The Sri Lanka Gem and Jewellery Association (SLGJA) has raised serious concerns about the government’s unprecedented decision to subject the industry to the Value Added Tax (VAT) regime. The SLGJA fears that such a move could lead to foreclosures and compel the private sector to relocate overseas or revert to the informal sector. The gem and jewellery industry has, until now, enjoyed exemption from GST/VAT and played a crucial role in contributing much-needed foreign exchange and employment to the country.
The gem and jewellery sector, a major foreign exchange earner, faces a potential crisis as formal exports reach approximately $500 million, with an additional $1 billion estimated from domestic sales to tourists and expatriates. Over 600,000 livelihoods are directly tied to the industry. Despite a general economic downturn, Sri Lanka experienced a 16% growth in gem, diamond, and jewellery exports in the first 10 months of 2023, amounting to $440 million. However, this positive trend stands in stark contrast to a 10% decline in total exports from the country, underscoring the industry’s significance.
SLGJA members revealed that 70% of gem and jewellery exports heavily rely on imported precious, rough stones due to factors such as customer preferences, colour, design, and product quality. The local consumption of coloured gemstones is almost zero. The proposed 18% VAT, if implemented, will make it impossible to turn Sri Lanka into a gem hub for coloured gemstones. This is especially evident when compared VAT in competitor hubs such as India (3%), Thailand (7%), and Dubai (3-5%). The risk of relocation to emerging hubs like Dubai or established ones like Bangkok and Hong Kong looms large, with several industry members already moving overseas and employing expatriate Sri Lankans.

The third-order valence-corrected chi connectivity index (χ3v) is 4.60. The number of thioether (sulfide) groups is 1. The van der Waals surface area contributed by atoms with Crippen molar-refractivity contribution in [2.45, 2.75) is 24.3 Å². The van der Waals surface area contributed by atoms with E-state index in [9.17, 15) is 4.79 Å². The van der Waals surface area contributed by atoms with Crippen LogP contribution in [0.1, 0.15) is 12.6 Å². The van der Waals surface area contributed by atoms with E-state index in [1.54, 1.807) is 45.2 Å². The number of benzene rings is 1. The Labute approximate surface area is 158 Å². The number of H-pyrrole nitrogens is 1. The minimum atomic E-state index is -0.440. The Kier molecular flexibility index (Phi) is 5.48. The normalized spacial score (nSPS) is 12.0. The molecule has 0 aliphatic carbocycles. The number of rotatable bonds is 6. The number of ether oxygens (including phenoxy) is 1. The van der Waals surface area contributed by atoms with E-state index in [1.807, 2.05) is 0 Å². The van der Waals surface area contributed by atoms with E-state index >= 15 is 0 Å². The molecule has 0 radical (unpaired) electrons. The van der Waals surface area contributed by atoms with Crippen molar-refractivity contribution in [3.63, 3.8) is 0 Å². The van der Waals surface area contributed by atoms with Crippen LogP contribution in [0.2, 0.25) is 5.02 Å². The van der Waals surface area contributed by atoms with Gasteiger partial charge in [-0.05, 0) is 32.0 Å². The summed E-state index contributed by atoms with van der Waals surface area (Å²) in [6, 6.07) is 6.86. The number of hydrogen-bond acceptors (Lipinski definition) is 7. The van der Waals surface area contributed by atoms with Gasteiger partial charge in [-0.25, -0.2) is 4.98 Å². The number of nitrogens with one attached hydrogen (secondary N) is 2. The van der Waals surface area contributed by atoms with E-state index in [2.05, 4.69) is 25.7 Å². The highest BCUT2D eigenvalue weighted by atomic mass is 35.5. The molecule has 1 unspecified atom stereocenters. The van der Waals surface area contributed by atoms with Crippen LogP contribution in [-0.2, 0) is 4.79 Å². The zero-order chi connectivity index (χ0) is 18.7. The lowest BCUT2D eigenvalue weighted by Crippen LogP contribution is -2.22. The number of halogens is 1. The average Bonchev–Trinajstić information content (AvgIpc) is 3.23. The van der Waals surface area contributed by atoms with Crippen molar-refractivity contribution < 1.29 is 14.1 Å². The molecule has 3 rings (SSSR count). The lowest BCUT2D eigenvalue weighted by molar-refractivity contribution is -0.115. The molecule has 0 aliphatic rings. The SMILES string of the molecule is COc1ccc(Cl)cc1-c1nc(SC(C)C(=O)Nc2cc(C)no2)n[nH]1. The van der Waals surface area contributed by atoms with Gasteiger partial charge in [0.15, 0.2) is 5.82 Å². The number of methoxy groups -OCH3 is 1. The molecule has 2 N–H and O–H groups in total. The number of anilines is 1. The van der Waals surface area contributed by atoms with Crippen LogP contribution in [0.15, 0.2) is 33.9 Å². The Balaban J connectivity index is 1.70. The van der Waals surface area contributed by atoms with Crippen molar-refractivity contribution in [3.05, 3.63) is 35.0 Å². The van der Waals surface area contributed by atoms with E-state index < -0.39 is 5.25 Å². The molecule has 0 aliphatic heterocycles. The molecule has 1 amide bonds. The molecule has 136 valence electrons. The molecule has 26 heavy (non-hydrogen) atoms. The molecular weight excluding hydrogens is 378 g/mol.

The SLGJA asserted that the government lacks a comprehensive understanding of the gem and jewellery industry’s intricacies. For instance, while rough stones for value-added exports are brought in on a No Foreign Exchange (NFE) basis, insurance premiums apply, posing a financial burden. Additionally, there’s a high risk of losing supply opportunities and the potential to become a trading/sourcing hub for India and other traders and manufacturers.
Members catering to tourists emphasized that VAT, being a consumer tax, is irrational when imposed on foreign sales. The absence of a VAT refund scheme at Sri Lankan ports further compounds the issue, potentially impacting the tourism sector, which the government has actively promoted as part of Sri Lanka’s identity as the “land of precious stones.”
The SLGJA expressed its disappointment that the government has implemented VAT despite alternative proposals to boost tax revenue. Suggestions included focusing on the value-added component of gem-studded jewellery and exempting rough stone imports for processing and re-export. While the SLGJA acknowledges the need to widen the tax base, it urges the government to reconsider the VAT imposition or explore alternative proposals to prevent a potential industry crash or shift to the informal market.
The SLGJA remains open to collaborative efforts that expand the tax base without severely disrupting the gem and jewellery industry, emphasizing the importance of sustaining this critical sector for the nation’s economic well-being.